Q. There’s a turtle in the middle of the road. Should I stop and help it across or should I just leave it alone?
A. I’m sure many of us have come across a turtle trying to cross a road and wondered if we should stop and help it. A common time for turtles to be on the move is between April and October. This is when turtles are looking for new nesting or hibernation places, water sources or mates. We’ve got five tips for you when it comes to turtles:
1. You need to determine if it is safe. A busy road is not only dangerous for turtles but for you too.
2. Can you determine which species of turtle it is? If it’s a small turtle, you should be able to pick it up by firmly holding onto either side of its shell somewhere between its front and back legs. The turtle may struggle a bit, so keep it close to the ground to prevent it from getting injured in case it wiggles free.
If it’s a large turtle with a long tail it is likely a snapping turtle. Snapping turtles have long necks and you’ll want to be very careful not to get bitten.
There are several techniques for moving snapping turtles, and each situation dictates the best course of action to take. One thing to remember is to never pick the turtle up by its tail, as this can seriously injure it. You can use a shovel, board or something else that isn’t sharp to gently coax the turtle across the road. Sometimes the turtle will bite on to this object. If this happens, gently pull the turtle across the road. Their rough reptilian skin will help protect them from the road. You can also use a shovel to coax the turtle into a large bin which can then be carefully carried across the road. Carefully coax the turtle out of the bin ensuring it’s facing the direction it was originally heading.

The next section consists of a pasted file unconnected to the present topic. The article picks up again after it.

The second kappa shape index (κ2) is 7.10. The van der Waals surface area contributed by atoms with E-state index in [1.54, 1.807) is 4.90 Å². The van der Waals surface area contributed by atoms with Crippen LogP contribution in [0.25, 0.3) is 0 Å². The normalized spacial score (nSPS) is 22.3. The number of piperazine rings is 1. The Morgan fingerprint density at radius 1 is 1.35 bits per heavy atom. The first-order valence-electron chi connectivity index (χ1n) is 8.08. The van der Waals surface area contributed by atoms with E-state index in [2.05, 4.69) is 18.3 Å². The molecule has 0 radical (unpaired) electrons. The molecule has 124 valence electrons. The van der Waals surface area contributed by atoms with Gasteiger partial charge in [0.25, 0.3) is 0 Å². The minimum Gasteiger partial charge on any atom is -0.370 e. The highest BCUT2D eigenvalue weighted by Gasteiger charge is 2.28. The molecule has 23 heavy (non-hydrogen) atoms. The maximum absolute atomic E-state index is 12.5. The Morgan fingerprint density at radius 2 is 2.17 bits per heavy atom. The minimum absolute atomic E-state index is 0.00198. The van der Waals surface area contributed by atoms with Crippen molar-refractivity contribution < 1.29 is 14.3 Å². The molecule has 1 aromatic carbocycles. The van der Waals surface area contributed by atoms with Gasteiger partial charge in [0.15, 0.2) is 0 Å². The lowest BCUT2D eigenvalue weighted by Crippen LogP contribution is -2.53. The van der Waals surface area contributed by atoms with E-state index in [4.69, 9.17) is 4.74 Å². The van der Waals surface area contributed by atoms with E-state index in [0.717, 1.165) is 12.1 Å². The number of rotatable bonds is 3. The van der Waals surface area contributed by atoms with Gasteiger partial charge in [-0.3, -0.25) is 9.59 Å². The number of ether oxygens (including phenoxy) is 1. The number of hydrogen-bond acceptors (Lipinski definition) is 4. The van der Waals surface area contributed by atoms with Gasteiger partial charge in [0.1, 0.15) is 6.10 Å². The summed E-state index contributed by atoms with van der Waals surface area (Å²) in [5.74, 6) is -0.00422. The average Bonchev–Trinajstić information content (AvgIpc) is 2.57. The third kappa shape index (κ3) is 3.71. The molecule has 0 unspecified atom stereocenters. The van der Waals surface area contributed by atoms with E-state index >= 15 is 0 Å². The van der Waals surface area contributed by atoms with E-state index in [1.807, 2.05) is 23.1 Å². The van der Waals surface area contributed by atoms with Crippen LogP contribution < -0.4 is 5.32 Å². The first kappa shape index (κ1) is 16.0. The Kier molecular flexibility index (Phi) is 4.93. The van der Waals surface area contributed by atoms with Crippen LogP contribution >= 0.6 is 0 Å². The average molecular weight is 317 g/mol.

3. Always move the turtle in the direction it is going – even if it’s away from water.
4. Never take turtles from the wild. If the turtle is injured you should contact a local licensed wildlife rehabilitation centre.
5. As with all wildlife, wear gloves or wash your hands after handling the turtle.